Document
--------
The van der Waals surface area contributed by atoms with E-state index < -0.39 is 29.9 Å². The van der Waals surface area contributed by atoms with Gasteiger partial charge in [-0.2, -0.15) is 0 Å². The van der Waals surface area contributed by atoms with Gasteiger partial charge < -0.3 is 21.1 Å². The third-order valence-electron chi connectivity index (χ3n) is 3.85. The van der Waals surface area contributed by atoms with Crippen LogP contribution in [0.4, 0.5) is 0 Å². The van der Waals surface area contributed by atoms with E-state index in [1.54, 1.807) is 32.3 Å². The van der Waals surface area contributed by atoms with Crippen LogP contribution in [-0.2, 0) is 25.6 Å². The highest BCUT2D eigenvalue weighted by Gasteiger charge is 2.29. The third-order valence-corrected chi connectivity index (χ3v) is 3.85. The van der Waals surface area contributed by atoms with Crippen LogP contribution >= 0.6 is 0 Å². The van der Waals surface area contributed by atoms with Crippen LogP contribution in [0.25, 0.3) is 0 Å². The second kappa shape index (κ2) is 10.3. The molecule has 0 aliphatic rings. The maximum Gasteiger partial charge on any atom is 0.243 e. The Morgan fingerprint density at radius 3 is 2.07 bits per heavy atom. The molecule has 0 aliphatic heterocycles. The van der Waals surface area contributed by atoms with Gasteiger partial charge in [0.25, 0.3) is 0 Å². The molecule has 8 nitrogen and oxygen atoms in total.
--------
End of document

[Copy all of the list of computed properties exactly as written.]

The van der Waals surface area contributed by atoms with E-state index < -0.39 is 29.9 Å². The van der Waals surface area contributed by atoms with Gasteiger partial charge in [-0.2, -0.15) is 0 Å². The van der Waals surface area contributed by atoms with Gasteiger partial charge < -0.3 is 21.1 Å². The third-order valence-electron chi connectivity index (χ3n) is 3.85. The van der Waals surface area contributed by atoms with Crippen LogP contribution in [0.4, 0.5) is 0 Å². The van der Waals surface area contributed by atoms with E-state index in [1.54, 1.807) is 32.3 Å². The van der Waals surface area contributed by atoms with Crippen LogP contribution in [-0.2, 0) is 25.6 Å². The highest BCUT2D eigenvalue weighted by Gasteiger charge is 2.29. The third-order valence-corrected chi connectivity index (χ3v) is 3.85. The van der Waals surface area contributed by atoms with Crippen LogP contribution >= 0.6 is 0 Å². The van der Waals surface area contributed by atoms with Crippen LogP contribution in [0.25, 0.3) is 0 Å². The second kappa shape index (κ2) is 10.3. The molecule has 0 aliphatic rings. The maximum Gasteiger partial charge on any atom is 0.243 e. The Morgan fingerprint density at radius 3 is 2.07 bits per heavy atom. The molecule has 0 aliphatic heterocycles. The van der Waals surface area contributed by atoms with Gasteiger partial charge in [0.25, 0.3) is 0 Å². The molecule has 8 nitrogen and oxygen atoms in total.